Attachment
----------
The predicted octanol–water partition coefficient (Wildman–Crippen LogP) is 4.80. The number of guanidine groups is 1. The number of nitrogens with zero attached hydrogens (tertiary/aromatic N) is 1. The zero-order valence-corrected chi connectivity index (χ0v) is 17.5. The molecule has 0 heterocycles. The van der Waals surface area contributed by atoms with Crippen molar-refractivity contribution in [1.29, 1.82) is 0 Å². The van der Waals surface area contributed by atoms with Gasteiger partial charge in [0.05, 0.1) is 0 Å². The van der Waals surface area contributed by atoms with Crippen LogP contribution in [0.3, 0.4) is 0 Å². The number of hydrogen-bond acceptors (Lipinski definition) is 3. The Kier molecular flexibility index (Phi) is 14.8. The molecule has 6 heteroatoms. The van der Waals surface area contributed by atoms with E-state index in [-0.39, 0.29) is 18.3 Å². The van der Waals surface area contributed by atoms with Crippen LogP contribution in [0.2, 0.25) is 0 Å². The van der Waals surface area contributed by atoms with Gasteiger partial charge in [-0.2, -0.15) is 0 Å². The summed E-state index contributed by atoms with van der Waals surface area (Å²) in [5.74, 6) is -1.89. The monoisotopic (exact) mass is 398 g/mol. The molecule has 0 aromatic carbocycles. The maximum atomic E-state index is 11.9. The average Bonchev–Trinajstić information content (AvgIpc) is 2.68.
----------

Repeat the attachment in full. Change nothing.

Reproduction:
The predicted octanol–water partition coefficient (Wildman–Crippen LogP) is 4.80. The number of guanidine groups is 1. The number of nitrogens with zero attached hydrogens (tertiary/aromatic N) is 1. The zero-order valence-corrected chi connectivity index (χ0v) is 17.5. The molecule has 0 heterocycles. The van der Waals surface area contributed by atoms with Crippen molar-refractivity contribution in [1.29, 1.82) is 0 Å². The van der Waals surface area contributed by atoms with Gasteiger partial charge in [0.05, 0.1) is 0 Å². The van der Waals surface area contributed by atoms with Crippen LogP contribution in [0.3, 0.4) is 0 Å². The number of hydrogen-bond acceptors (Lipinski definition) is 3. The Kier molecular flexibility index (Phi) is 14.8. The molecule has 6 heteroatoms. The van der Waals surface area contributed by atoms with E-state index in [-0.39, 0.29) is 18.3 Å². The van der Waals surface area contributed by atoms with Crippen LogP contribution in [0.2, 0.25) is 0 Å². The van der Waals surface area contributed by atoms with Gasteiger partial charge in [-0.2, -0.15) is 0 Å². The summed E-state index contributed by atoms with van der Waals surface area (Å²) in [5.74, 6) is -1.89. The monoisotopic (exact) mass is 398 g/mol. The molecule has 0 aromatic carbocycles. The maximum atomic E-state index is 11.9. The average Bonchev–Trinajstić information content (AvgIpc) is 2.68.